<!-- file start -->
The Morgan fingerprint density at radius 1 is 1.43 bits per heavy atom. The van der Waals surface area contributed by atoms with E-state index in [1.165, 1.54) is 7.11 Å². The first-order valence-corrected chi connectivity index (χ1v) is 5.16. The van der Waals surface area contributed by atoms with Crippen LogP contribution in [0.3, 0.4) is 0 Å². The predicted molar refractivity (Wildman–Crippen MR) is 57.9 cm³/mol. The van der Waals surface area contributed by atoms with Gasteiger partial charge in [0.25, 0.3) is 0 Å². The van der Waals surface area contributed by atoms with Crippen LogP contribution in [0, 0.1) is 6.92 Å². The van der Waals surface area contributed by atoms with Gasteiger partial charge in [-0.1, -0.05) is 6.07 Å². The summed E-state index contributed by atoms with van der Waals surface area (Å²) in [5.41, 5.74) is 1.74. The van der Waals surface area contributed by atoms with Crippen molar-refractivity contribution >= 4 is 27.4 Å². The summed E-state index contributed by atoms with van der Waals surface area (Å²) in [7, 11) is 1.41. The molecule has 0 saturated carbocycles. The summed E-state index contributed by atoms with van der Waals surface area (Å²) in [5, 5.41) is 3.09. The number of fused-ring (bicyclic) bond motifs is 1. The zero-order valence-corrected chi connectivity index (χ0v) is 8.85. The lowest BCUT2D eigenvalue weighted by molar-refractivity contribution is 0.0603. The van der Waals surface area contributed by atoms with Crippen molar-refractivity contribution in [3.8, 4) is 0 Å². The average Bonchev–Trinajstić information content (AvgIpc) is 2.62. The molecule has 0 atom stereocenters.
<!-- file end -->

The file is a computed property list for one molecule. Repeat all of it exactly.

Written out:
The Morgan fingerprint density at radius 1 is 1.43 bits per heavy atom. The van der Waals surface area contributed by atoms with E-state index in [1.165, 1.54) is 7.11 Å². The first-order valence-corrected chi connectivity index (χ1v) is 5.16. The van der Waals surface area contributed by atoms with Crippen LogP contribution in [0.3, 0.4) is 0 Å². The predicted molar refractivity (Wildman–Crippen MR) is 57.9 cm³/mol. The van der Waals surface area contributed by atoms with Gasteiger partial charge in [0.25, 0.3) is 0 Å². The van der Waals surface area contributed by atoms with Crippen LogP contribution in [0, 0.1) is 6.92 Å². The van der Waals surface area contributed by atoms with Gasteiger partial charge in [-0.1, -0.05) is 6.07 Å². The summed E-state index contributed by atoms with van der Waals surface area (Å²) in [5.41, 5.74) is 1.74. The van der Waals surface area contributed by atoms with Crippen molar-refractivity contribution >= 4 is 27.4 Å². The summed E-state index contributed by atoms with van der Waals surface area (Å²) in [7, 11) is 1.41. The molecule has 0 saturated carbocycles. The summed E-state index contributed by atoms with van der Waals surface area (Å²) in [5, 5.41) is 3.09. The number of fused-ring (bicyclic) bond motifs is 1. The zero-order valence-corrected chi connectivity index (χ0v) is 8.85. The lowest BCUT2D eigenvalue weighted by molar-refractivity contribution is 0.0603. The van der Waals surface area contributed by atoms with Crippen molar-refractivity contribution in [3.8, 4) is 0 Å². The average Bonchev–Trinajstić information content (AvgIpc) is 2.62. The molecule has 0 atom stereocenters.